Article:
By WALLACE IMMEN
The contrasts between old and new couldn’t be starker that in Vietnam today.
As Oceania Cruises’ luxurious Nautica docked near downtown Saigon, a rust-eaten freighter at the next slip was being unloaded the same way it might have been centuries ago. A human convoy of long-shore men carried sacks of rice that seemed as large as they were down the gangway and onto hand trucks on the pier.
In fact, little about the old city seemed to have changed since the last time I was here 15 years ago except that its official name is now Ho Chi Minh City.
It was clear, though that change is on the way. Looming over the scene were cranes building an ultra-modern 40-story tower called the World Trade Center, clad in gleaming glass and decidedly larger than anything else in the heart of this low rise city.
Despite that nod to architectural progress, infrastructure is still not the forte of Vietnam, as I learned on shore excursions from Nautica during its two-day port call in the Mekong Delta. The 600-passenger ship was small enough to be able to dock right near the center of old Saigon, making it a perfect staging area for a guided tour of the colonial city’s highlights, which are mostly within walking distance.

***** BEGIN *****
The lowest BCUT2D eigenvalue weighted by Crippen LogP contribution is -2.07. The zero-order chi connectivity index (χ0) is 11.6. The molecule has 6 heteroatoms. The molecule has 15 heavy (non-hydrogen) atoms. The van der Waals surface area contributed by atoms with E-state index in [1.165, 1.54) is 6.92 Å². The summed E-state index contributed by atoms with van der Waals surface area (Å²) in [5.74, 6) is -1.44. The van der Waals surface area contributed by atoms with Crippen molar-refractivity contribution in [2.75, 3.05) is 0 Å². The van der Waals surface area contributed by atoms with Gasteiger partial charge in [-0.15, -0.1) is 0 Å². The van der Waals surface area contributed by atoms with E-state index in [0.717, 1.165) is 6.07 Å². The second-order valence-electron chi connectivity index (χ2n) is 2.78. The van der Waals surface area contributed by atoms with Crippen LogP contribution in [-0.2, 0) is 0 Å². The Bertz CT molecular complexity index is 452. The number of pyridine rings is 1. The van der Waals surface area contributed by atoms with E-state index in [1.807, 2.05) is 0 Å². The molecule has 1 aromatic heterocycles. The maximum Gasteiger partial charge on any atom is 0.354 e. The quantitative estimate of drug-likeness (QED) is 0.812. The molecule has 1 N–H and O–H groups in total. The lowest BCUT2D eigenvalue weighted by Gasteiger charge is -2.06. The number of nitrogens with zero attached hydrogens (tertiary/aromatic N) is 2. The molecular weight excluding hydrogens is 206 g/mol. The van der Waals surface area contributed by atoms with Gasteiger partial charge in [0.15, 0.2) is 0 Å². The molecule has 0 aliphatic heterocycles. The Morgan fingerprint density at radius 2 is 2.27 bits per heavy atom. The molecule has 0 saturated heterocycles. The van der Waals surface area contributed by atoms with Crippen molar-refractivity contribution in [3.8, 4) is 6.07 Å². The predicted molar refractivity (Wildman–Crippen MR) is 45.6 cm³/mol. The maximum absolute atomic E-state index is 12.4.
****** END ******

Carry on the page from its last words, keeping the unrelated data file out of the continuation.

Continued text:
Getting Nam Legs
The guide told us we’d have to learn to cross streets as the locals do in Saigon or we’ll be in danger of causing injury to ourselves or causing a multi-vehicle pileup. Motorcycles outnumber cars four to one and there are few traffic lights. The way you cross roads is to stride confidently into the sea of cycles that are racing at full throttle down the avenues.
It was gut-wrenchingly scary at first. But like a scene from The Matrix, traffic seems to flow around you if you keep moving in a predictable way. Lose your nerve and stop or try to backtrack and riders will have to brake and disaster may ensue.
To Market, to Market
The first stop was the vast and bustling French colonial Binh Tay Market with its maze of shops that can give you whiplash as your eyes are drawn by colorful goods displayed floor to ceiling. Locally made handicrafts include gorgeous hand-painted screens and fans and beaded purses, all so freshly made you almost get intoxicated by the aroma of still-curing glue and lacquer.